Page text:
Basic science needed for conservation
One of the common engagements that the public has with wildlife is reading about wildlife or ecological research in newspapers and magazines. Exploration of remote areas, the discovery of new species, and testing of new hypotheses help to promote the mindset required for supporting conservation. While a good deal of press is reserved for the travails of wildlife survival and the angst of conservationists, research and discovery remain the positive aspect of this engagement. Now, much of this research has to be carried out in areas protected by the state and this has led to serious conflicts.
The Indian Forest Service was handed down by the British and tends to function in the largely colonial style of its predecessor. The forest department calls itself the custodian of the forest, but often behaves like a landlord. It sees itself owning not just all that is physically in forests, but intellectual property on forests as well.This attitude manifests itself in several ways including opposition to community-based conservation, and in recent arguments over the Tribal Rights Bill. For researchers, however, it amounts to going through tiers of bureaucracy for research permits. When the environment and forest ministry sanctions a project or gives a permit, the state's chief wildlife warden can turn it down. When the chief warden gives a permit, the park warden can reject it. None of these need explanation, and can be based on an officer's whim.
The National Biodiversity Authority, state biodiversity boards, and the Committee for the Purpose of Control and Supervision of Experiments on Animals can be used to obstruct wildlife research. Public pressure created by animal rights activists posing as conservationists does not help either. In the shrill demand for conservation, research becomes a victim it's seen as inimical to animals. However, conservation is not about protecting individual animals. Without adequate taxonomic studies, one wouldn't know which species were endangered. For lower vertebrates and invertebrates, this requires collection. One has to study the ranging behaviour of large vertebrates, and this requires telemetry. That these methods cause discomfort to individual animals cannot be denied. But there is a larger goal that justifies this research.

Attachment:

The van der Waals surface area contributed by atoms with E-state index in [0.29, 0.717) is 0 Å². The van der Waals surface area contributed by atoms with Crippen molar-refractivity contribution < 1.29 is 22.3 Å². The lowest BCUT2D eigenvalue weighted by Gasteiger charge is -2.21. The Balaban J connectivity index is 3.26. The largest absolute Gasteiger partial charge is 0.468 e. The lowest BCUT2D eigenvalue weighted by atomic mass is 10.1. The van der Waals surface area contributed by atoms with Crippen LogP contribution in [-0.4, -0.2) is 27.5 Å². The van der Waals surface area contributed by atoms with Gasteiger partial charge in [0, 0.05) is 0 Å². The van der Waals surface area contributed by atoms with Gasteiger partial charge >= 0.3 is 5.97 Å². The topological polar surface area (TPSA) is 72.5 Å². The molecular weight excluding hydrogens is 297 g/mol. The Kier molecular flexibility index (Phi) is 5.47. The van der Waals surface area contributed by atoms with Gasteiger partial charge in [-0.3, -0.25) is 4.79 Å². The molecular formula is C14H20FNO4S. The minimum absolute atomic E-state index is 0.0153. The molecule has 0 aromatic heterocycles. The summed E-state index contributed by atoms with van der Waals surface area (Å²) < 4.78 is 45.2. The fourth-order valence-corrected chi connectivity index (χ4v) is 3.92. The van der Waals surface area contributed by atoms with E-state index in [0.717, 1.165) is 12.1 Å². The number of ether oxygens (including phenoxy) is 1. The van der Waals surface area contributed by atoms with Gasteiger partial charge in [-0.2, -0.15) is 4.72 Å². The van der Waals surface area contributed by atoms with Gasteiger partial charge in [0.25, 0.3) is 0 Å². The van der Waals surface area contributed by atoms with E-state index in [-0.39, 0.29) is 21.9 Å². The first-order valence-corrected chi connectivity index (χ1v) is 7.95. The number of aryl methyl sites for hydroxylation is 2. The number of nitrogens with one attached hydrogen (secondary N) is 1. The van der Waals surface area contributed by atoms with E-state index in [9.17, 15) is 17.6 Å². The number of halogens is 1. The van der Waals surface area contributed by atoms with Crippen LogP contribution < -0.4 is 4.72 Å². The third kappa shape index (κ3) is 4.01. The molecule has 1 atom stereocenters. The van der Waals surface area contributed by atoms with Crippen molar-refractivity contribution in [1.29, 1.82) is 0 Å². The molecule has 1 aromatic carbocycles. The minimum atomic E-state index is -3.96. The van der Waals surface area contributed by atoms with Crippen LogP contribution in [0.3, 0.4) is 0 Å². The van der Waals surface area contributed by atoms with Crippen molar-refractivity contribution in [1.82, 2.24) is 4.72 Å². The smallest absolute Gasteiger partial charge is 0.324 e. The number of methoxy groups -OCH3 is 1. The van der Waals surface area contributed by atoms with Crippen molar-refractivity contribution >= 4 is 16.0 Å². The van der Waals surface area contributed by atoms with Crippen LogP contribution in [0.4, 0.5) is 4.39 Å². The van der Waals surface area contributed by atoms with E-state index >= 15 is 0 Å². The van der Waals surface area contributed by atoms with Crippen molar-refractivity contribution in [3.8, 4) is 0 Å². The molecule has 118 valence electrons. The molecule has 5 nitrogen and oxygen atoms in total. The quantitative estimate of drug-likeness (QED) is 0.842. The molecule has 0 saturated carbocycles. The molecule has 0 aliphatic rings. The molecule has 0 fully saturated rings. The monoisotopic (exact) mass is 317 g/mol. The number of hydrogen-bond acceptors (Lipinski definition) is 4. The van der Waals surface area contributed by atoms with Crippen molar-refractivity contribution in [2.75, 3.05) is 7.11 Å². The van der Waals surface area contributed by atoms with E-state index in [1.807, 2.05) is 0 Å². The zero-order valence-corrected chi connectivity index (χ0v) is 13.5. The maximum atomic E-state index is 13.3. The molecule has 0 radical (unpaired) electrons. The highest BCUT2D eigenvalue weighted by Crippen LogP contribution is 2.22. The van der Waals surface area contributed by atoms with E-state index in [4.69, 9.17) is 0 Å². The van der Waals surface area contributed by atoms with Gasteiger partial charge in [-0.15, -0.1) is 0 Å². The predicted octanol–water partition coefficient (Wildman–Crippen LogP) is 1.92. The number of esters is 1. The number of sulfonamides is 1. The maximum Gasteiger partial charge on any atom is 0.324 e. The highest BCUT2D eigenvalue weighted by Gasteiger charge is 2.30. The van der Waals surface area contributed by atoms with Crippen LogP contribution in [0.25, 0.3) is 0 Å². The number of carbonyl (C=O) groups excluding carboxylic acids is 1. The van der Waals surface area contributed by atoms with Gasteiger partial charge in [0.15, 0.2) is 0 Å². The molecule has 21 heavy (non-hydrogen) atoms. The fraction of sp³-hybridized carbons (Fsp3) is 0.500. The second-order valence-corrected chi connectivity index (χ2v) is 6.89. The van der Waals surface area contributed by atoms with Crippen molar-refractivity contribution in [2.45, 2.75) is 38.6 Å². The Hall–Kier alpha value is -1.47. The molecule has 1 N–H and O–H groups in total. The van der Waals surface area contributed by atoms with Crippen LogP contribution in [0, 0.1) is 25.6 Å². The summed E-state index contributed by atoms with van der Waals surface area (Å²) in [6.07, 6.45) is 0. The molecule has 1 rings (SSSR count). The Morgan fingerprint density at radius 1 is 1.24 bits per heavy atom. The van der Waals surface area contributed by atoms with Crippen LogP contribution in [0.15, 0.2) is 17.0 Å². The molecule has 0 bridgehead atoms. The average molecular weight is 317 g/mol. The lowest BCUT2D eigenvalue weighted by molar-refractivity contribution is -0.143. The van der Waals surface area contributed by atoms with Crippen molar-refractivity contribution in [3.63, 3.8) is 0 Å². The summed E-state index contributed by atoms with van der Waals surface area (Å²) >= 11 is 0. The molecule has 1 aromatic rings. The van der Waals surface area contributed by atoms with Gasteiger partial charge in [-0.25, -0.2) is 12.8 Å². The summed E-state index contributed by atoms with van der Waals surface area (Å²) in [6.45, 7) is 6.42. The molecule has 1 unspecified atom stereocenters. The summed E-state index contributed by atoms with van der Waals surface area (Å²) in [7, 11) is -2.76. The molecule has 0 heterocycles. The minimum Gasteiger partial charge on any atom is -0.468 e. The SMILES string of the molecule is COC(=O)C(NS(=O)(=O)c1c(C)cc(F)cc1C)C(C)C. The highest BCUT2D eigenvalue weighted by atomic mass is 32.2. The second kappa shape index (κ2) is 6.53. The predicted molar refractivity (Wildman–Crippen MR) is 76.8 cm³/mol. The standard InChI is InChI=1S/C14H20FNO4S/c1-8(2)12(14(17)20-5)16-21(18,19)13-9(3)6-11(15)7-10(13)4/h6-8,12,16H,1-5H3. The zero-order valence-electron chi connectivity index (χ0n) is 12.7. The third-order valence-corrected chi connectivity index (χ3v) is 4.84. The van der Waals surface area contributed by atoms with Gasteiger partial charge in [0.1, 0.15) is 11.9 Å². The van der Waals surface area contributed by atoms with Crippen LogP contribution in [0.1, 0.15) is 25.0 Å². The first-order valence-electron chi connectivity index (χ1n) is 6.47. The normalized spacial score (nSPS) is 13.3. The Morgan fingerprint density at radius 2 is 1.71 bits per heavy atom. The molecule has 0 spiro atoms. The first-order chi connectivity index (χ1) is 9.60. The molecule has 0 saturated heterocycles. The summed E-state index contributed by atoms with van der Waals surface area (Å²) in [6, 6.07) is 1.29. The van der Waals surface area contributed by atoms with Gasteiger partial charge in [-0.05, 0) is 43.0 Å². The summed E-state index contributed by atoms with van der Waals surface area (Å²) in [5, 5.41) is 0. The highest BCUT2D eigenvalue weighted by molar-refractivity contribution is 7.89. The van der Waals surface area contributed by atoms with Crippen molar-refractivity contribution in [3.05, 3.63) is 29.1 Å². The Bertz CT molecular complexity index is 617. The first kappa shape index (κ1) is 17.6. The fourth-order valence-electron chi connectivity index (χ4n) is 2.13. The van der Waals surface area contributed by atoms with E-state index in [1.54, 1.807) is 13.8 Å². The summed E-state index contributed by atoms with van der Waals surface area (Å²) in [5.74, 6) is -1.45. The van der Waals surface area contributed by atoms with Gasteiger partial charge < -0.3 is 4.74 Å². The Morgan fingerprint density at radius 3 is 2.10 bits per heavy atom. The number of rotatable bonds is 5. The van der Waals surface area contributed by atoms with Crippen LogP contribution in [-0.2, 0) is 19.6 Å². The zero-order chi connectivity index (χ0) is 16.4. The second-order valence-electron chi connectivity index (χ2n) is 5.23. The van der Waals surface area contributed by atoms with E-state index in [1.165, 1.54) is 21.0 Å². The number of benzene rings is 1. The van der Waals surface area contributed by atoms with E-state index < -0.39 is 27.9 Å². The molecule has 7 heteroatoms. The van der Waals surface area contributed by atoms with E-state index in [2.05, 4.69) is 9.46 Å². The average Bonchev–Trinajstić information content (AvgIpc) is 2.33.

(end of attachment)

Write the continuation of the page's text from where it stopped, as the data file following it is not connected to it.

On the flip side, there are several reasons why forest officers are justified in their ire at researchers. Many researchers simply do not take the trouble to make their work accessible to forest officers, whether it has relevance or not. Most researchers do not understand that the department works under trying conditions. The socio-economic milieu in which forest officers work is often far beyond their control. They are often critical of the department's inability to carry out its duty. So, constructive communication between researchers and the forest department is needed.
This is not to suggest that these conflicts are due entirely to the whims of individual officers, or the idiosyncrasies of particular researchers. They arise from a system that does not recognise the value of fundamental research both to society and to conservation. Forest officers are never rewarded for supporting research; they are more likely to be taken to task either by their superiors or the public (and sometimes the researchers too) if things go wrong. The fact that much research has been carried out in protected areas is a tribute to many officers' vision. But, one cannot let the progress of science rest on such slippery ground. Basic science in wildlife research must be promoted. Applied research to aid management must be developed independently, perhaps even within the forest service itself.
Kartik Shanker is with the Indian Institute of Science, Bangalore. M D Madhusudan is with the Nature Conservation Foundation, Mysore
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